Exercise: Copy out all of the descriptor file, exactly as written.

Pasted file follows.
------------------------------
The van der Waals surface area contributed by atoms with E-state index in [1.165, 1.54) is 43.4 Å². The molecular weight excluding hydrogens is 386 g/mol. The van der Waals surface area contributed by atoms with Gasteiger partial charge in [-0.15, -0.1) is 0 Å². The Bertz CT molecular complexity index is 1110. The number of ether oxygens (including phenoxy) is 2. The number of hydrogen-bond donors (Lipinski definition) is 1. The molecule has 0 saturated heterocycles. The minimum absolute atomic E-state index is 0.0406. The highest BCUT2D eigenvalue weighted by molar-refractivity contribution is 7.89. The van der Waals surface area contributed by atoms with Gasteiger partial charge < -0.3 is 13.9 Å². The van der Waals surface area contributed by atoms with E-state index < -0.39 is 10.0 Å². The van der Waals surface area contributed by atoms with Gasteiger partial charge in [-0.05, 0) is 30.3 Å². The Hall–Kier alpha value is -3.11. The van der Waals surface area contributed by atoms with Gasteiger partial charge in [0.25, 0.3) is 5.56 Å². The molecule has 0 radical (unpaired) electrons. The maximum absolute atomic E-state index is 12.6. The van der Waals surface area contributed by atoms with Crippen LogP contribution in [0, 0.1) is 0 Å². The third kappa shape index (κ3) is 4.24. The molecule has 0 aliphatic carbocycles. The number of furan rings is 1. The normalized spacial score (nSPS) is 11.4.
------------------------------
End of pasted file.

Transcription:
The van der Waals surface area contributed by atoms with E-state index in [1.165, 1.54) is 43.4 Å². The molecular weight excluding hydrogens is 386 g/mol. The van der Waals surface area contributed by atoms with Gasteiger partial charge in [-0.15, -0.1) is 0 Å². The Bertz CT molecular complexity index is 1110. The number of ether oxygens (including phenoxy) is 2. The number of hydrogen-bond donors (Lipinski definition) is 1. The molecule has 0 saturated heterocycles. The minimum absolute atomic E-state index is 0.0406. The highest BCUT2D eigenvalue weighted by molar-refractivity contribution is 7.89. The van der Waals surface area contributed by atoms with Gasteiger partial charge < -0.3 is 13.9 Å². The van der Waals surface area contributed by atoms with E-state index < -0.39 is 10.0 Å². The van der Waals surface area contributed by atoms with Gasteiger partial charge in [-0.05, 0) is 30.3 Å². The Hall–Kier alpha value is -3.11. The van der Waals surface area contributed by atoms with Gasteiger partial charge in [0.25, 0.3) is 5.56 Å². The molecule has 0 radical (unpaired) electrons. The maximum absolute atomic E-state index is 12.6. The van der Waals surface area contributed by atoms with Crippen LogP contribution in [0, 0.1) is 0 Å². The third kappa shape index (κ3) is 4.24. The molecule has 0 aliphatic carbocycles. The number of furan rings is 1. The normalized spacial score (nSPS) is 11.4.